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Thanks to Ray for this …
On the evening of Saturday 25th March, Abingdon Vineyard Church hosted a ‘Celebration of Mums’ for Mothers Day that was open to ladies from the church and the community in which the church serves. Fifty ladies attended this free event to enjoy a freshly cooked three course meal, with choices for each course. The food was prepared and served mainly by the men of the church.
On the Sunday morning after the celebration for Mums, the church hosted its free regular monthly Vineyard Café, a community breakfast event at the Community Centre with bacon, egg and sausage rolls, tea and coffee etc are on offer to provide energy for the games and craft activities for the families.
This year, the Vineyard Church is celebrating 10 years in South Abingdon. The church has met at Preston Road Community Centre throughout, from where it also runs community groups such as the Baby & Toddler Group and Youth Clubs that have been part its work in the community since the beginning.
The Vineyard Church is a friendly and informal gathering of people from Abingdon and beyond where people from every background are welcome.
The public gallery of the Council meeting was packed at the start. There is a new custom of receiving grants directly from the Mayor, and about a dozen groups came to receive their grant cheque.
After that most people left.
There followed a presentation by Ian Hudspeth from the County Council on Better Oxfordshire and the aim of replacing 6 councils with ONE council. This proposal is currently being considered by the Secretary of State and a response is expected by about June.
There was also some discussion round the subject of devolution of some powers to an area committee which could work closely with the Town Council.
The next item on the agenda was the Community Led Plan which the Abingdon-on-Thames Town Council has been working towards. A press release has been prepared asking for people to become involved. Some people could become part of the steering committee. Others could get involved in working groups that look at different areas of life such as: environment, community, economy, planning, transport. The target is to get the plan completed before the next Town Council election in 2019. It was said by the person advising the council that such plans are usually undertaken by smaller places like villages. They had never undertaken a plan for such a large area as Abingdon and it would be a challenge.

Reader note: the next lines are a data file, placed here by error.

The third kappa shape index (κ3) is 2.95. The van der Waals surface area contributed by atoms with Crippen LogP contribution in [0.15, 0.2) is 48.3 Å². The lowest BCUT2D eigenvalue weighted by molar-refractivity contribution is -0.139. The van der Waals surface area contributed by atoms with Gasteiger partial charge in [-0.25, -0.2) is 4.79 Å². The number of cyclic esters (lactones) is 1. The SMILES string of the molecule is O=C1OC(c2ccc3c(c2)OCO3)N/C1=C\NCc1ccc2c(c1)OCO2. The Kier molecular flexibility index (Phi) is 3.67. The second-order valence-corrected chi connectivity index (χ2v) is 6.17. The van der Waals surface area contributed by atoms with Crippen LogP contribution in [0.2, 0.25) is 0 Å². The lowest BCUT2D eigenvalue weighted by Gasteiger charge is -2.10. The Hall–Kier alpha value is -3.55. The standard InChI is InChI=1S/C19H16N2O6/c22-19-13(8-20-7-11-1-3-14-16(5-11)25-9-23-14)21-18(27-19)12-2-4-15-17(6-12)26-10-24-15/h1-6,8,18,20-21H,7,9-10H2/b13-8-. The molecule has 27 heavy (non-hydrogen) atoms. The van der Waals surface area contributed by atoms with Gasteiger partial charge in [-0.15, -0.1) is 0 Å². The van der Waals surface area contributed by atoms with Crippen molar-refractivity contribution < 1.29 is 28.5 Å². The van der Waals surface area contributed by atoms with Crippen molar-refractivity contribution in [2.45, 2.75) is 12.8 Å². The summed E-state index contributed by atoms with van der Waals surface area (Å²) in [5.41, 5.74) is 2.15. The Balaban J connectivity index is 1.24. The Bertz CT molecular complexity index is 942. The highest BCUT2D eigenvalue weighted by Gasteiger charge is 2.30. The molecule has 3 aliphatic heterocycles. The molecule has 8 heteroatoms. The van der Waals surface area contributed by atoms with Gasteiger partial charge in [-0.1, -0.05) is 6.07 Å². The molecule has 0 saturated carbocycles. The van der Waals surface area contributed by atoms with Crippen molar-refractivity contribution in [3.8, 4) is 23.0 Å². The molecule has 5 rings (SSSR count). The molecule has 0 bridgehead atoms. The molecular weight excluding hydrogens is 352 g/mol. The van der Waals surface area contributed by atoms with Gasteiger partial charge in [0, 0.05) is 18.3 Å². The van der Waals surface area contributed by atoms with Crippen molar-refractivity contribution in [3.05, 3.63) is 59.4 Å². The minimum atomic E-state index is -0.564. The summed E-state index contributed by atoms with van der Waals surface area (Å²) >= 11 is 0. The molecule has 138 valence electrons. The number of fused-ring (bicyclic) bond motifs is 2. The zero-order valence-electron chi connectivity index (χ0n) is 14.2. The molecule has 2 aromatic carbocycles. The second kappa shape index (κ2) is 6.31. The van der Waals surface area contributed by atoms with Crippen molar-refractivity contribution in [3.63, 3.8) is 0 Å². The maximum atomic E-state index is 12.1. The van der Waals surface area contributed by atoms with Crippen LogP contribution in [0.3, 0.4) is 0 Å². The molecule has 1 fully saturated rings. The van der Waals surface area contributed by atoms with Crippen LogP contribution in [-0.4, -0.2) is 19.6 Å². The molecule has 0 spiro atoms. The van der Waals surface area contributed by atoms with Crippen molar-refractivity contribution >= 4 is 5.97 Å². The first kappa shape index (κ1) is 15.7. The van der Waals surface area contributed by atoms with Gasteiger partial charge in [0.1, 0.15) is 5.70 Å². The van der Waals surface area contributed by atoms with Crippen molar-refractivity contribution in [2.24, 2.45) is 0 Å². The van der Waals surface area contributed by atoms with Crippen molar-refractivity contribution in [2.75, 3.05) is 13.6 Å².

Some early suggestions about boundary changes had already been tabled and are being considered by the district council. It would see Abingdon’s boundary take in the housing developments north and south of Abingdon, and an area of Abingdon Common the other side of the A34.
The next discussion was on flag poles. The council is to put three flag poles on the Market Place that community groups can hire for £50 + VAT and fly their own flag. The issue of flying a rainbow flag over the County Hall was raised, and was voted down by 9 votes to 4 with 3 abstentions.
Next was the subject of the Guildhall. This building comprises the new Abbey Hall, and the old historic rooms. The original project, that did not go ahead because of cost, was to improve the new Abbey Hall, and make it a decent civic hall for community events.
The new plan is to improve accessibility to the historic rooms by installing a lift and better walkways. The council has over £1 million, in deferred funding from the district council, that can be used on any Guildhall capital projects so it could all be used on the historic part if the council so wishes. Future plans for the Abbey Hall are not being looked at this time.
This made a number of councillors upset since people expected the Abbey Hall to be redeveloped not the old part, which was refurbished five years ago. But all the Councillors voted in favour of employing consultants to start planning work on making the historic rooms accessible.
At the narrow entry to Turnagain Lane circus posters can be seen on the Cottage Imperial Blackboard. This is the first time that Circus Wonderland have been to Abingdon and they have made quite a splash with their colourful adverts.
Turnagain lane was once a cul-de-sac containing small stone cottages, crammed together round a small yard. When you reached the yard you had to ‘turn again’ and go back the way you came.
These days the lane ends in a view onto the white front of the Old Gaol flats.